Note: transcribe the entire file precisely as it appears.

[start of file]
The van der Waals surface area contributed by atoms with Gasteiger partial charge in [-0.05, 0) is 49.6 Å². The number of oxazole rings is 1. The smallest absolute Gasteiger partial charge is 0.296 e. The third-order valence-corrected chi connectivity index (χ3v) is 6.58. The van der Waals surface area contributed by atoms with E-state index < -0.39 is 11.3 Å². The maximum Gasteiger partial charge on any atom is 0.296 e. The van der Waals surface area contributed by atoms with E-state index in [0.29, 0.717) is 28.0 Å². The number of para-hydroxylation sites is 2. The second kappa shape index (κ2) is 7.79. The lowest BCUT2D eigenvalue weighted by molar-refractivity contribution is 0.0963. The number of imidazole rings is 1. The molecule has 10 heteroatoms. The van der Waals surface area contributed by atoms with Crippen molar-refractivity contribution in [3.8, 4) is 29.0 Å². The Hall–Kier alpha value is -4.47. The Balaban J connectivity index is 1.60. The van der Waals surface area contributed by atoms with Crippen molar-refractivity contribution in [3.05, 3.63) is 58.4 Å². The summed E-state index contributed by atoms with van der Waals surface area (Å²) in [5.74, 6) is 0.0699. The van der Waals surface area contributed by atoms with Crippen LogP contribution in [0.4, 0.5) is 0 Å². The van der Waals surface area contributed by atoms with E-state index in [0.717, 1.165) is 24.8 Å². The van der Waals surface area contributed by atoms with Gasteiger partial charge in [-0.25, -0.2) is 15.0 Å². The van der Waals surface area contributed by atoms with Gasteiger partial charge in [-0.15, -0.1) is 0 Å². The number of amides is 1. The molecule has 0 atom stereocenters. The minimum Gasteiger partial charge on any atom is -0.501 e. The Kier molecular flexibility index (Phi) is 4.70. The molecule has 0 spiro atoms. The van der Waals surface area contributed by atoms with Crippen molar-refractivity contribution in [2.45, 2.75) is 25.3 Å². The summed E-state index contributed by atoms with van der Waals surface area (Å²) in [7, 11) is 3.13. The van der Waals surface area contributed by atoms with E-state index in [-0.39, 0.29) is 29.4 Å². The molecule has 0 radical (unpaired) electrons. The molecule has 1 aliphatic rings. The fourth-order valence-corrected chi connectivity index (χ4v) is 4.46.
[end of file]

The van der Waals surface area contributed by atoms with Gasteiger partial charge in [-0.05, 0) is 49.6 Å². The number of oxazole rings is 1. The smallest absolute Gasteiger partial charge is 0.296 e. The third-order valence-corrected chi connectivity index (χ3v) is 6.58. The van der Waals surface area contributed by atoms with E-state index < -0.39 is 11.3 Å². The maximum Gasteiger partial charge on any atom is 0.296 e. The van der Waals surface area contributed by atoms with E-state index in [0.29, 0.717) is 28.0 Å². The number of para-hydroxylation sites is 2. The second kappa shape index (κ2) is 7.79. The lowest BCUT2D eigenvalue weighted by molar-refractivity contribution is 0.0963. The number of imidazole rings is 1. The molecule has 10 heteroatoms. The van der Waals surface area contributed by atoms with Crippen molar-refractivity contribution in [3.8, 4) is 29.0 Å². The Hall–Kier alpha value is -4.47. The Balaban J connectivity index is 1.60. The van der Waals surface area contributed by atoms with Crippen molar-refractivity contribution in [3.05, 3.63) is 58.4 Å². The summed E-state index contributed by atoms with van der Waals surface area (Å²) in [5.74, 6) is 0.0699. The van der Waals surface area contributed by atoms with Crippen LogP contribution in [0.4, 0.5) is 0 Å². The van der Waals surface area contributed by atoms with E-state index in [0.717, 1.165) is 24.8 Å². The van der Waals surface area contributed by atoms with Gasteiger partial charge in [-0.25, -0.2) is 15.0 Å². The van der Waals surface area contributed by atoms with Gasteiger partial charge in [-0.15, -0.1) is 0 Å². The number of amides is 1. The molecule has 0 atom stereocenters. The minimum Gasteiger partial charge on any atom is -0.501 e. The Kier molecular flexibility index (Phi) is 4.70. The molecule has 0 spiro atoms. The van der Waals surface area contributed by atoms with Crippen molar-refractivity contribution in [2.45, 2.75) is 25.3 Å². The summed E-state index contributed by atoms with van der Waals surface area (Å²) in [7, 11) is 3.13. The van der Waals surface area contributed by atoms with E-state index in [-0.39, 0.29) is 29.4 Å². The molecule has 0 radical (unpaired) electrons. The molecule has 1 aliphatic rings. The fourth-order valence-corrected chi connectivity index (χ4v) is 4.46.